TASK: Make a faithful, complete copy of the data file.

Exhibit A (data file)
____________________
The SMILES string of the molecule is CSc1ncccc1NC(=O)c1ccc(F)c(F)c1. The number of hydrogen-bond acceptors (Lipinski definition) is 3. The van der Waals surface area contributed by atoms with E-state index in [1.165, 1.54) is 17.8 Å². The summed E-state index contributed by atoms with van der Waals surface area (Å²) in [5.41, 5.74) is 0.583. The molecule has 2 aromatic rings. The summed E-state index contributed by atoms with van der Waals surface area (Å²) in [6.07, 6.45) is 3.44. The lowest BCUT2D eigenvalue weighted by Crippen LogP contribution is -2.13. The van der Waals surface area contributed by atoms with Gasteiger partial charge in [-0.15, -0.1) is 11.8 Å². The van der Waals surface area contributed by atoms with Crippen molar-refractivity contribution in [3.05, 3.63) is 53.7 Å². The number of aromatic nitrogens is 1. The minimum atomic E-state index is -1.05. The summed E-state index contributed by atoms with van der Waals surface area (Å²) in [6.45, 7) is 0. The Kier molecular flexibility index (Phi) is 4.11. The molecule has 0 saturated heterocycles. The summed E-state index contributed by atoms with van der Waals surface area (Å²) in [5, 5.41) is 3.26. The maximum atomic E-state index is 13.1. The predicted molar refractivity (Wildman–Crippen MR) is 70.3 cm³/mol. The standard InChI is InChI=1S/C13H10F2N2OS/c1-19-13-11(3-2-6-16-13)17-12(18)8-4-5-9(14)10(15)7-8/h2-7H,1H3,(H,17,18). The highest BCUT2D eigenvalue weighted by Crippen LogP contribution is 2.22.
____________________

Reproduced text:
The SMILES string of the molecule is CSc1ncccc1NC(=O)c1ccc(F)c(F)c1. The number of hydrogen-bond acceptors (Lipinski definition) is 3. The van der Waals surface area contributed by atoms with E-state index in [1.165, 1.54) is 17.8 Å². The summed E-state index contributed by atoms with van der Waals surface area (Å²) in [5.41, 5.74) is 0.583. The molecule has 2 aromatic rings. The summed E-state index contributed by atoms with van der Waals surface area (Å²) in [6.07, 6.45) is 3.44. The lowest BCUT2D eigenvalue weighted by Crippen LogP contribution is -2.13. The van der Waals surface area contributed by atoms with Gasteiger partial charge in [-0.15, -0.1) is 11.8 Å². The van der Waals surface area contributed by atoms with Crippen molar-refractivity contribution in [3.05, 3.63) is 53.7 Å². The number of aromatic nitrogens is 1. The minimum atomic E-state index is -1.05. The summed E-state index contributed by atoms with van der Waals surface area (Å²) in [6.45, 7) is 0. The Kier molecular flexibility index (Phi) is 4.11. The molecule has 0 saturated heterocycles. The summed E-state index contributed by atoms with van der Waals surface area (Å²) in [5, 5.41) is 3.26. The maximum atomic E-state index is 13.1. The predicted molar refractivity (Wildman–Crippen MR) is 70.3 cm³/mol. The standard InChI is InChI=1S/C13H10F2N2OS/c1-19-13-11(3-2-6-16-13)17-12(18)8-4-5-9(14)10(15)7-8/h2-7H,1H3,(H,17,18). The highest BCUT2D eigenvalue weighted by Crippen LogP contribution is 2.22.